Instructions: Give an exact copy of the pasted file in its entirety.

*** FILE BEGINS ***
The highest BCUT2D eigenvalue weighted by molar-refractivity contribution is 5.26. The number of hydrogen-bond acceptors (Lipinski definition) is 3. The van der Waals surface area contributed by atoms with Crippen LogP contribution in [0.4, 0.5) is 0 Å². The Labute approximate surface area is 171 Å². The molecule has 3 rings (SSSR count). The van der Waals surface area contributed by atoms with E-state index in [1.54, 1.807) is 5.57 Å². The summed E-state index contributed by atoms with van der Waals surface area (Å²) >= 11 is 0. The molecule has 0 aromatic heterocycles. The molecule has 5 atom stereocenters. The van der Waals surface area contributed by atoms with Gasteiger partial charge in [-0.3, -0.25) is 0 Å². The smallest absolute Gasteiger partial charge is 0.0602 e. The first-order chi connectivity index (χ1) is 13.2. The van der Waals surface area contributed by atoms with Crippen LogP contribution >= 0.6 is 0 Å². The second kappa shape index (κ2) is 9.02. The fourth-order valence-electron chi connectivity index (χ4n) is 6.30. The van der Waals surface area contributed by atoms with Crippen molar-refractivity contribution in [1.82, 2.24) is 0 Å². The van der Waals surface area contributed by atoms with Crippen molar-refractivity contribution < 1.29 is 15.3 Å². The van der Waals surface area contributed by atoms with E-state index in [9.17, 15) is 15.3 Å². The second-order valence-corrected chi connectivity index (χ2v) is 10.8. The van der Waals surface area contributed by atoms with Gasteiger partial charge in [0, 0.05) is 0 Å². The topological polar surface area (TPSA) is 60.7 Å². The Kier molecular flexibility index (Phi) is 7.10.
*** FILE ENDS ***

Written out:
The highest BCUT2D eigenvalue weighted by molar-refractivity contribution is 5.26. The number of hydrogen-bond acceptors (Lipinski definition) is 3. The van der Waals surface area contributed by atoms with Crippen LogP contribution in [0.4, 0.5) is 0 Å². The Labute approximate surface area is 171 Å². The molecule has 3 rings (SSSR count). The van der Waals surface area contributed by atoms with E-state index in [1.54, 1.807) is 5.57 Å². The summed E-state index contributed by atoms with van der Waals surface area (Å²) >= 11 is 0. The molecule has 0 aromatic heterocycles. The molecule has 5 atom stereocenters. The van der Waals surface area contributed by atoms with Gasteiger partial charge in [-0.3, -0.25) is 0 Å². The smallest absolute Gasteiger partial charge is 0.0602 e. The first-order chi connectivity index (χ1) is 13.2. The van der Waals surface area contributed by atoms with Crippen LogP contribution >= 0.6 is 0 Å². The second kappa shape index (κ2) is 9.02. The fourth-order valence-electron chi connectivity index (χ4n) is 6.30. The van der Waals surface area contributed by atoms with Crippen molar-refractivity contribution in [1.82, 2.24) is 0 Å². The van der Waals surface area contributed by atoms with Crippen molar-refractivity contribution < 1.29 is 15.3 Å². The van der Waals surface area contributed by atoms with E-state index in [9.17, 15) is 15.3 Å². The second-order valence-corrected chi connectivity index (χ2v) is 10.8. The van der Waals surface area contributed by atoms with Gasteiger partial charge in [0, 0.05) is 0 Å². The topological polar surface area (TPSA) is 60.7 Å². The Kier molecular flexibility index (Phi) is 7.10.